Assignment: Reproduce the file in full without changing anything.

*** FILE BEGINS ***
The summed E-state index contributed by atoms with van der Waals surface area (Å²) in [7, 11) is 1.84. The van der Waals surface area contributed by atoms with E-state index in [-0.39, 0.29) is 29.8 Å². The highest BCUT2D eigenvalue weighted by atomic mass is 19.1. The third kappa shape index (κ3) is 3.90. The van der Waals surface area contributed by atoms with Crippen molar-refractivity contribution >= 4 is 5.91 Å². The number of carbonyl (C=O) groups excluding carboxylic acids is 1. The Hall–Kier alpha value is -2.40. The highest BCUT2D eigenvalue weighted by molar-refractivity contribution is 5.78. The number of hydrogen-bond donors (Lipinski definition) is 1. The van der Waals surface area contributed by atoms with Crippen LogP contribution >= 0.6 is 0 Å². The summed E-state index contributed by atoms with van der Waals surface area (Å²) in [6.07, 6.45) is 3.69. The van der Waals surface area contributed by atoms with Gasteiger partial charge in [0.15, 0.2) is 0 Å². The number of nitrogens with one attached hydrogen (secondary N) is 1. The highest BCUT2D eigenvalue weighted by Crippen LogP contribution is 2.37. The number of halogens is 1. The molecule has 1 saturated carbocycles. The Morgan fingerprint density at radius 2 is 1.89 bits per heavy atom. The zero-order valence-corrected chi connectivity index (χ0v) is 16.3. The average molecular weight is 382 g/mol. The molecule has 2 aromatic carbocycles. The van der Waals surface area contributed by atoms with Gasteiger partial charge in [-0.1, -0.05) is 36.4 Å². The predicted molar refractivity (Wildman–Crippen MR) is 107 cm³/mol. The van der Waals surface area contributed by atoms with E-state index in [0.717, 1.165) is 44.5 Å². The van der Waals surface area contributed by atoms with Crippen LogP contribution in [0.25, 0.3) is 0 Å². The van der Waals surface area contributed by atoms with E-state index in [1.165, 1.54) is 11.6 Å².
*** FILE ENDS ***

The summed E-state index contributed by atoms with van der Waals surface area (Å²) in [7, 11) is 1.84. The van der Waals surface area contributed by atoms with E-state index in [-0.39, 0.29) is 29.8 Å². The highest BCUT2D eigenvalue weighted by atomic mass is 19.1. The third kappa shape index (κ3) is 3.90. The van der Waals surface area contributed by atoms with Crippen molar-refractivity contribution >= 4 is 5.91 Å². The number of carbonyl (C=O) groups excluding carboxylic acids is 1. The Hall–Kier alpha value is -2.40. The highest BCUT2D eigenvalue weighted by molar-refractivity contribution is 5.78. The number of hydrogen-bond donors (Lipinski definition) is 1. The van der Waals surface area contributed by atoms with Crippen LogP contribution >= 0.6 is 0 Å². The summed E-state index contributed by atoms with van der Waals surface area (Å²) in [6.07, 6.45) is 3.69. The van der Waals surface area contributed by atoms with Gasteiger partial charge in [0.15, 0.2) is 0 Å². The number of nitrogens with one attached hydrogen (secondary N) is 1. The highest BCUT2D eigenvalue weighted by Crippen LogP contribution is 2.37. The number of halogens is 1. The molecule has 1 saturated carbocycles. The Morgan fingerprint density at radius 2 is 1.89 bits per heavy atom. The zero-order valence-corrected chi connectivity index (χ0v) is 16.3. The average molecular weight is 382 g/mol. The molecule has 2 aromatic carbocycles. The van der Waals surface area contributed by atoms with Gasteiger partial charge in [-0.1, -0.05) is 36.4 Å². The predicted molar refractivity (Wildman–Crippen MR) is 107 cm³/mol. The van der Waals surface area contributed by atoms with E-state index in [0.717, 1.165) is 44.5 Å². The van der Waals surface area contributed by atoms with Crippen LogP contribution in [0.25, 0.3) is 0 Å². The van der Waals surface area contributed by atoms with E-state index in [1.165, 1.54) is 11.6 Å².